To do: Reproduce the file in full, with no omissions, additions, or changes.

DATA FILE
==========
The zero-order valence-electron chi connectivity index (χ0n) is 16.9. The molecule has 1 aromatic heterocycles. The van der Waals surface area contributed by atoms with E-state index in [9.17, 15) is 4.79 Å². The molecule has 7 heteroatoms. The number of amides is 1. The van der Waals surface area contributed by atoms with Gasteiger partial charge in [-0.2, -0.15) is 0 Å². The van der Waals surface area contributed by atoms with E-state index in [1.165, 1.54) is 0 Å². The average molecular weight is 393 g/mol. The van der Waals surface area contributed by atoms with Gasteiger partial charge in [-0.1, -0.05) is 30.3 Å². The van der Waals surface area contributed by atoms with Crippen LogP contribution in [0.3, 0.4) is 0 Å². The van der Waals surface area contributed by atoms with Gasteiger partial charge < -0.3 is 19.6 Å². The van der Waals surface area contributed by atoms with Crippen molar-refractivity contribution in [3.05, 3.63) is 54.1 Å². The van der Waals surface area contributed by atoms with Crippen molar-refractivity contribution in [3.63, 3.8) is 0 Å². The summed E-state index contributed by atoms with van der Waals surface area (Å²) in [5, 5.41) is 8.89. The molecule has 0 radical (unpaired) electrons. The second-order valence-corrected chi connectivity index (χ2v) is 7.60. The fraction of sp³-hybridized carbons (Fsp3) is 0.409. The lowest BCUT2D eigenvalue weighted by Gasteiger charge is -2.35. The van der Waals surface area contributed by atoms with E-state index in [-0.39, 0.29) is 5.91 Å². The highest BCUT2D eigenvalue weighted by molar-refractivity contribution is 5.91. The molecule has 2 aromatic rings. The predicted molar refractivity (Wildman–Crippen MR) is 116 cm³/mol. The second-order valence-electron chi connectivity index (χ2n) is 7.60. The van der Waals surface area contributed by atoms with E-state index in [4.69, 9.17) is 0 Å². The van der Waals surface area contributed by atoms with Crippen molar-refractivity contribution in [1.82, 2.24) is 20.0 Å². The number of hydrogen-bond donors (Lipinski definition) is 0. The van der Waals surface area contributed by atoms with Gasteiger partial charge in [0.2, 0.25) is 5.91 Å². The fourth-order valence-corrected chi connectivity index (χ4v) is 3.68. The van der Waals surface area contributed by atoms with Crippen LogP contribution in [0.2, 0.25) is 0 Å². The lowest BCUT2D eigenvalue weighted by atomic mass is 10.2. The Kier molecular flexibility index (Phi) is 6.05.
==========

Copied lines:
The zero-order valence-electron chi connectivity index (χ0n) is 16.9. The molecule has 1 aromatic heterocycles. The van der Waals surface area contributed by atoms with E-state index in [9.17, 15) is 4.79 Å². The molecule has 7 heteroatoms. The number of amides is 1. The van der Waals surface area contributed by atoms with Gasteiger partial charge in [-0.2, -0.15) is 0 Å². The van der Waals surface area contributed by atoms with E-state index in [1.165, 1.54) is 0 Å². The average molecular weight is 393 g/mol. The van der Waals surface area contributed by atoms with Gasteiger partial charge in [-0.1, -0.05) is 30.3 Å². The van der Waals surface area contributed by atoms with Crippen LogP contribution in [0.3, 0.4) is 0 Å². The van der Waals surface area contributed by atoms with Gasteiger partial charge < -0.3 is 19.6 Å². The van der Waals surface area contributed by atoms with Crippen molar-refractivity contribution in [3.05, 3.63) is 54.1 Å². The van der Waals surface area contributed by atoms with Crippen molar-refractivity contribution in [3.63, 3.8) is 0 Å². The summed E-state index contributed by atoms with van der Waals surface area (Å²) in [5, 5.41) is 8.89. The molecule has 0 radical (unpaired) electrons. The second-order valence-corrected chi connectivity index (χ2v) is 7.60. The fraction of sp³-hybridized carbons (Fsp3) is 0.409. The lowest BCUT2D eigenvalue weighted by Gasteiger charge is -2.35. The van der Waals surface area contributed by atoms with E-state index in [-0.39, 0.29) is 5.91 Å². The highest BCUT2D eigenvalue weighted by molar-refractivity contribution is 5.91. The molecule has 2 aromatic rings. The predicted molar refractivity (Wildman–Crippen MR) is 116 cm³/mol. The second-order valence-electron chi connectivity index (χ2n) is 7.60. The van der Waals surface area contributed by atoms with E-state index in [4.69, 9.17) is 0 Å². The van der Waals surface area contributed by atoms with Crippen molar-refractivity contribution in [1.82, 2.24) is 20.0 Å². The number of hydrogen-bond donors (Lipinski definition) is 0. The van der Waals surface area contributed by atoms with Gasteiger partial charge in [0.2, 0.25) is 5.91 Å². The fourth-order valence-corrected chi connectivity index (χ4v) is 3.68. The van der Waals surface area contributed by atoms with Crippen LogP contribution in [0.2, 0.25) is 0 Å². The lowest BCUT2D eigenvalue weighted by atomic mass is 10.2. The Kier molecular flexibility index (Phi) is 6.05.